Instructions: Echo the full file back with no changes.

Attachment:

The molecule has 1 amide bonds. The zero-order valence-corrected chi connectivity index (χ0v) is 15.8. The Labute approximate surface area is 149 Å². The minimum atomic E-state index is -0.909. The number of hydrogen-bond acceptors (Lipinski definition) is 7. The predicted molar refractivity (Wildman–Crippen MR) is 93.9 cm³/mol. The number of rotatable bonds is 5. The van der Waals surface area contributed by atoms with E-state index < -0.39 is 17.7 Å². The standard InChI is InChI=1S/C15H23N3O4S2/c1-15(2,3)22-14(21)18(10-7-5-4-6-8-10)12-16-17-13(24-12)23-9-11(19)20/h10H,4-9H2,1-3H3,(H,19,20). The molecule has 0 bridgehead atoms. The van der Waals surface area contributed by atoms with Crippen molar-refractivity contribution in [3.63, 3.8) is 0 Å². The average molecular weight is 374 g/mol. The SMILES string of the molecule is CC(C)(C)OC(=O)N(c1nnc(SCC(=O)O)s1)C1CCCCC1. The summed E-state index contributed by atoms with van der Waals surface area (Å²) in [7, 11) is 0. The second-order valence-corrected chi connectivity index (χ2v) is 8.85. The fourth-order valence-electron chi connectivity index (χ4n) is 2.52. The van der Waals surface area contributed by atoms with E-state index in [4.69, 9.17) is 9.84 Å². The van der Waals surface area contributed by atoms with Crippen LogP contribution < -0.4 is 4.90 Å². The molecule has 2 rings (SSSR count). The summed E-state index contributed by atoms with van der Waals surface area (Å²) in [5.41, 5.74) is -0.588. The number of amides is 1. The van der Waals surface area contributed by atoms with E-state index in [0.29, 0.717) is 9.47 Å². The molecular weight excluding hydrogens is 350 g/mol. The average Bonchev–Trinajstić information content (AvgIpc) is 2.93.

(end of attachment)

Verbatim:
The molecule has 1 amide bonds. The zero-order valence-corrected chi connectivity index (χ0v) is 15.8. The Labute approximate surface area is 149 Å². The minimum atomic E-state index is -0.909. The number of hydrogen-bond acceptors (Lipinski definition) is 7. The predicted molar refractivity (Wildman–Crippen MR) is 93.9 cm³/mol. The number of rotatable bonds is 5. The van der Waals surface area contributed by atoms with E-state index < -0.39 is 17.7 Å². The standard InChI is InChI=1S/C15H23N3O4S2/c1-15(2,3)22-14(21)18(10-7-5-4-6-8-10)12-16-17-13(24-12)23-9-11(19)20/h10H,4-9H2,1-3H3,(H,19,20). The molecule has 0 bridgehead atoms. The van der Waals surface area contributed by atoms with Crippen molar-refractivity contribution in [3.63, 3.8) is 0 Å². The average molecular weight is 374 g/mol. The SMILES string of the molecule is CC(C)(C)OC(=O)N(c1nnc(SCC(=O)O)s1)C1CCCCC1. The summed E-state index contributed by atoms with van der Waals surface area (Å²) in [7, 11) is 0. The second-order valence-corrected chi connectivity index (χ2v) is 8.85. The fourth-order valence-electron chi connectivity index (χ4n) is 2.52. The van der Waals surface area contributed by atoms with E-state index in [4.69, 9.17) is 9.84 Å². The van der Waals surface area contributed by atoms with Crippen LogP contribution < -0.4 is 4.90 Å². The molecule has 2 rings (SSSR count). The summed E-state index contributed by atoms with van der Waals surface area (Å²) in [5.41, 5.74) is -0.588. The number of amides is 1. The van der Waals surface area contributed by atoms with E-state index in [0.29, 0.717) is 9.47 Å². The molecular weight excluding hydrogens is 350 g/mol. The average Bonchev–Trinajstić information content (AvgIpc) is 2.93.